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Chapter 3 The Neuronal Membrane at Rest.

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Presentation on theme: "Chapter 3 The Neuronal Membrane at Rest."— Presentation transcript:

1 Chapter 3 The Neuronal Membrane at Rest

2 Introduction Action potential in the nervous system Action potential vs. resting potential

3 The Cast of Chemicals Cytosolic and Extracellular Fluid Water
Key ingredient in intracellular and extracellular fluid Key feature – water is a polar solvent

4 Cytosolic and Extracellular Fluid (Cont’d)
Ions: Atoms or molecules with a net electrical charge Cations: positive charge Anions: negative charge Spheres of hydration

5 The Phospholipid Membrane
Hydrophilic Dissolve in water due to uneven electrical charge (e.g., salt) Hydrophobic Does not dissolve in water due to even electrical charge (e.g., oil) Lipids are hydrophobic Contribute to resting and action potentials

6 The Phospholipid Bilayer

7 Protein Molecules Enzymes Cytoskeletal elements Receptors Special transmembrane proteins Control resting and action potentials

8 Protein Structure Amino acids Alpha carbon and R groups

9 Protein Structure (Cont’d) Peptide bonds and polypeptides

10 Protein Structure (Cont’d) Four levels of protein structure Primary, Secondary, Tertiary, Quaternary

11 Protein Channel Proteins Polar R groups and nonpolar R groups Ion selectivity and gating

12 Protein Ion Pumps Formed by membrane spanning proteins Uses energy from ATP breakdown Neuronal signaling

13 The Movement of Ions Diffusion Dissolved ions distribute evenly Ions flow down concentration gradient when: Channels permeable to specific ions Concentration gradient across the membrane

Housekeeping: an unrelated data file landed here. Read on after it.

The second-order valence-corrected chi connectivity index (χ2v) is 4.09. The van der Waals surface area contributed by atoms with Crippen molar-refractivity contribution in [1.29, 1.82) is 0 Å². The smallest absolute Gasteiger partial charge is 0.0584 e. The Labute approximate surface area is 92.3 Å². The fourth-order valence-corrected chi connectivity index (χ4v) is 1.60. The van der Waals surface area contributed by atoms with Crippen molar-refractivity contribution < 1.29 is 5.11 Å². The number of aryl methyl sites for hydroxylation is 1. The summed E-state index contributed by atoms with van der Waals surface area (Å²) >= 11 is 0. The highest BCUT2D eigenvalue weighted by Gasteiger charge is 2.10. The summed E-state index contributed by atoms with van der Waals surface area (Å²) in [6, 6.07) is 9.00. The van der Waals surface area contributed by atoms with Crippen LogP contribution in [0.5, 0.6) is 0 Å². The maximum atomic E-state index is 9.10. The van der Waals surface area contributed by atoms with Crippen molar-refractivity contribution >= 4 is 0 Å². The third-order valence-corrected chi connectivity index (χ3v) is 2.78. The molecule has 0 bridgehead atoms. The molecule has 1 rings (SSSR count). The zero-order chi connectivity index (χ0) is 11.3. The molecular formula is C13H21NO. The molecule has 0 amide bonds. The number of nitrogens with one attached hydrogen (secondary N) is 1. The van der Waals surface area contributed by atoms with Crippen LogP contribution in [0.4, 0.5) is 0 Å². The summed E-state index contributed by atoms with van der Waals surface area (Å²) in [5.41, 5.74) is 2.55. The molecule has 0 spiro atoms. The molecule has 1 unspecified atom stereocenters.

14 Electricity Electrical current influences ion movement Electrical conductance (g) and resistance (R); R = 1/g Electrical potential (voltage)

15 The Chemicals Involved in the Conduction of Electricity
Electrical current flow across a membrane Ohm’s law I = gV

16 The Ionic Basis of The Resting Membrane Potential
Membrane potential: Voltage across the neuronal membrane

17 Equilibrium Potential (Eion)
No net movement of ions when separated by a phospholipid membrane Equilibrium reached when K+ channels inserted into the phospholipid bilayer Electrical potential difference that exactly balances ionic concentration gradient

18 Equilibrium Potentials
Four important points Large changes in Vm Minuscule changes in ionic concentrations Net difference in electrical charge Inside and outside membrane surface Rate of movement of ions across membrane Proportional Vm – Eion Concentration difference known: Equilibrium potential can be calculated

19 Equilibrium Potential
Inside positively charged relative to outside

20 Voltmeter Plasma membrane Ground electrode outside cell Microelectrode inside cell Axon Neuron

21 K+ A– Na+ Cl– Cell exterior Na+ 15 mM Na+ Cell interior 150 mM ion Na+
Diffusion us Na+–K+ pump Diff -70 mV Cl– 10 mM Na+ Na+ Na+ 150 mM A– 100 mM K+ Na+ A– 0.2 mM Na+ Plasma membrane K+ 5 mM K+ Cl– 120 mM K+ Cell interior Cell exterior K+ K+

22 Depolarizing stimulus
Hyperpolarizing stimulus +50 +50 Inside positive Inside negative Membrane potential (voltage, mV) Depolarization –50 Membrane potential (voltage, mV) –50 Resting potential –70 –70 Resting potential Hyper- polarization –100 –100 1 2 3 4 5 6 7 1 2 3 4 5 6 7 Time (ms) Time (ms) (a) (b)